advertising, non-traditional advertising, sponsorship, FTC, consumer protection, endorse, celebrity endorsements, right of publicity, disclosure
Advertisers have used the rise of reality television, social media, and the public's fascination with celebrities to connect with consumers in new and non-traditional ways. With these new techniques come new concerns over consumer protection. When an advertisement does not look like an advertisement, consumers can easily be misled. In 2009, the FTC implemented a set of Guides which were intended to clarify and interpret the regulations enforced by the FTC, and advise the public on how to conduct affairs regarding sponsorship disclosure, specifically in new media. As the note describes, the Guides are insufficient as applied to non-traditional advertising techniques, particularly when involving celebrities. The note then proposes a new standard requiring clearer disclosures and a distinction between a celebrity's "personal" and "public" spheres when considering the necessity of a disclosure.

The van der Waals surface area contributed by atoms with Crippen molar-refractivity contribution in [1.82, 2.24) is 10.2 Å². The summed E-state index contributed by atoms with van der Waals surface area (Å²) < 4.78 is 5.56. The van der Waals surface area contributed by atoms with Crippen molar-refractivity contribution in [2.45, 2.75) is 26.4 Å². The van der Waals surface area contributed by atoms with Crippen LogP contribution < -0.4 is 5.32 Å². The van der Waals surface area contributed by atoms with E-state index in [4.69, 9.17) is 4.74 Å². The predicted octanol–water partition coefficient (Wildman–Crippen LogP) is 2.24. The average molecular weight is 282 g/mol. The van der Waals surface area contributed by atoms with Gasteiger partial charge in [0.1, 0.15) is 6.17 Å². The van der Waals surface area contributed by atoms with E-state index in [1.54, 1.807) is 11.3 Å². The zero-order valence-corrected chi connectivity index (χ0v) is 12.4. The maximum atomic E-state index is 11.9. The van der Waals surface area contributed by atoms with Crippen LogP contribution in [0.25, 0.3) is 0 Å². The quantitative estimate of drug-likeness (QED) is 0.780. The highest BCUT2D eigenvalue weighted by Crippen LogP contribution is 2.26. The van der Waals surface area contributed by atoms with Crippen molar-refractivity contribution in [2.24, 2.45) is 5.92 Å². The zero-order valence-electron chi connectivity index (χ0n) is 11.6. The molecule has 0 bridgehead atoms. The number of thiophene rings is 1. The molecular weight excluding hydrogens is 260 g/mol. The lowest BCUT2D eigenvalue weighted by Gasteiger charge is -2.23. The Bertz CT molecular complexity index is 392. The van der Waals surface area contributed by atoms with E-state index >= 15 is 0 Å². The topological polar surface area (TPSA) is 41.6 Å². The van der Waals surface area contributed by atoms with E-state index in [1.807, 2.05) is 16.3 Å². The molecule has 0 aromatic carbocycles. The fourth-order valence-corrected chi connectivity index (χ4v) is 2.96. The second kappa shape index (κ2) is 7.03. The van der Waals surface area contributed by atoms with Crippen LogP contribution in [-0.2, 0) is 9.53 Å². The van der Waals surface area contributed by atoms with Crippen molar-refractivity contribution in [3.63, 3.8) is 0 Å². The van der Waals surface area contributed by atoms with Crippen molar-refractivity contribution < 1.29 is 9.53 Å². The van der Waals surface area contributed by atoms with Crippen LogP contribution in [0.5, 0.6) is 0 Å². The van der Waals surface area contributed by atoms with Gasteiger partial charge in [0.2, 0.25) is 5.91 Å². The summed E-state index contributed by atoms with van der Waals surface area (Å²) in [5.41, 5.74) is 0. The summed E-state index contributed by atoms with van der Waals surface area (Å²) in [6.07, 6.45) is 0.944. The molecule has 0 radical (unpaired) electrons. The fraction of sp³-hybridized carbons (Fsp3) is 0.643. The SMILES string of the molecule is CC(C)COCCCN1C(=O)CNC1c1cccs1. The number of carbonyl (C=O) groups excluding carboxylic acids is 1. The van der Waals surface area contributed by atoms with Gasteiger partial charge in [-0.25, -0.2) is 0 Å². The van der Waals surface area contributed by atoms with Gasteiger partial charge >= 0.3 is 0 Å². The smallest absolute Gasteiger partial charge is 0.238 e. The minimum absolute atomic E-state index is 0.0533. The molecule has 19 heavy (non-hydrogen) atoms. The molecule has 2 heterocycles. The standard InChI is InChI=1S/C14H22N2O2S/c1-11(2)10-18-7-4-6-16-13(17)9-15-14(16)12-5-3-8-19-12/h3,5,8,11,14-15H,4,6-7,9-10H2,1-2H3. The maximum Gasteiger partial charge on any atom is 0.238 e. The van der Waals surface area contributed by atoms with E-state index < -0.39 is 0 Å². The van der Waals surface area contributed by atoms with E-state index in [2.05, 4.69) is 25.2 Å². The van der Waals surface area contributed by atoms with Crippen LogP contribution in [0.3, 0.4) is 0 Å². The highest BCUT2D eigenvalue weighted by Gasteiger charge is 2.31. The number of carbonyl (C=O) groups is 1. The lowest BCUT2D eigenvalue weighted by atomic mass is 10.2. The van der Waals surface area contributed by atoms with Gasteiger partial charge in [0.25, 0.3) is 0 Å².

Leah W. Feinman,
Celebrity Endorsements in Non-Traditional Advertising: How the FTC Regulations Fail to Keep Up with the Kardashians,
22 Fordham Intell. Prop. Media & Ent. L.J. 97
Available at: https://ir.lawnet.fordham.edu/iplj/vol22/iss1/10